Malignant cells differ from normal tissues in a number of fundamental properties. The malignancy in cells is a result of the changes in the genetic make-up of the cells. Changes in the sequences of the DNA due to amplification of protein production are associated with the development and maintenance of malignant growth. Furthermore, changes in cell regulation and tissue growth also lead to malignancy. This chapter focuses on the biological issues of cancer to equip readers with a comprehensive background on the processes by which a malignant growth can cause symptoms from both the local and metastatic sides and by which malignancy can cause death. Discussions in it include the aetiology of cancer, the different stages of carcinogenesis, the high incidence of cancer due to genetic factors and gene abnormality, and the history and progression of malignant disease.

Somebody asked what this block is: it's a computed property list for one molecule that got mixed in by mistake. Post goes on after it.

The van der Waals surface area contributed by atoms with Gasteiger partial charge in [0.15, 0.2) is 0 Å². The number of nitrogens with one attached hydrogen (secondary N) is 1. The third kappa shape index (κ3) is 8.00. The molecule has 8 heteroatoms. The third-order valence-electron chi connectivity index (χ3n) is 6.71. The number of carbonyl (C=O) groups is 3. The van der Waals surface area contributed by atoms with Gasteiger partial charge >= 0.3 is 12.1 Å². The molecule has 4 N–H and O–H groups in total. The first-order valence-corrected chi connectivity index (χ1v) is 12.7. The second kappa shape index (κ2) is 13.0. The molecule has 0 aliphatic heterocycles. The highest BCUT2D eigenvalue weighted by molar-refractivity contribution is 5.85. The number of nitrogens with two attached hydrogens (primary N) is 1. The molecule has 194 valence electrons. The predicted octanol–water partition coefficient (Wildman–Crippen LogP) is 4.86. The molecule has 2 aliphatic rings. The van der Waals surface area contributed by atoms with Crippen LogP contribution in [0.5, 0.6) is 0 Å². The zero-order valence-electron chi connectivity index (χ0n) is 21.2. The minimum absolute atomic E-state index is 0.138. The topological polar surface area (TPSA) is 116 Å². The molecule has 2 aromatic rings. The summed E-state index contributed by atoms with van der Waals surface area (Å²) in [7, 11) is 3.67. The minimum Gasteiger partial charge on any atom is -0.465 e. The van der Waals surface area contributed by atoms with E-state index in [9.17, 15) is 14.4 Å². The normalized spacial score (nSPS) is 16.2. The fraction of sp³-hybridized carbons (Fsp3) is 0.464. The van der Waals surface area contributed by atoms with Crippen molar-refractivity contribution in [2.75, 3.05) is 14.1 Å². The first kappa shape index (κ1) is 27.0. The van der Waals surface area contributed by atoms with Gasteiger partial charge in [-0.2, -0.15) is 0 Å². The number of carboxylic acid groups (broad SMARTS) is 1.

Oxford Scholarship Online requires a subscription or purchase to access the full text of books within the service. Public users can however freely search the site and view the abstracts and keywords for each book and chapter.
If you think you should have access to this title, please contact your librarian.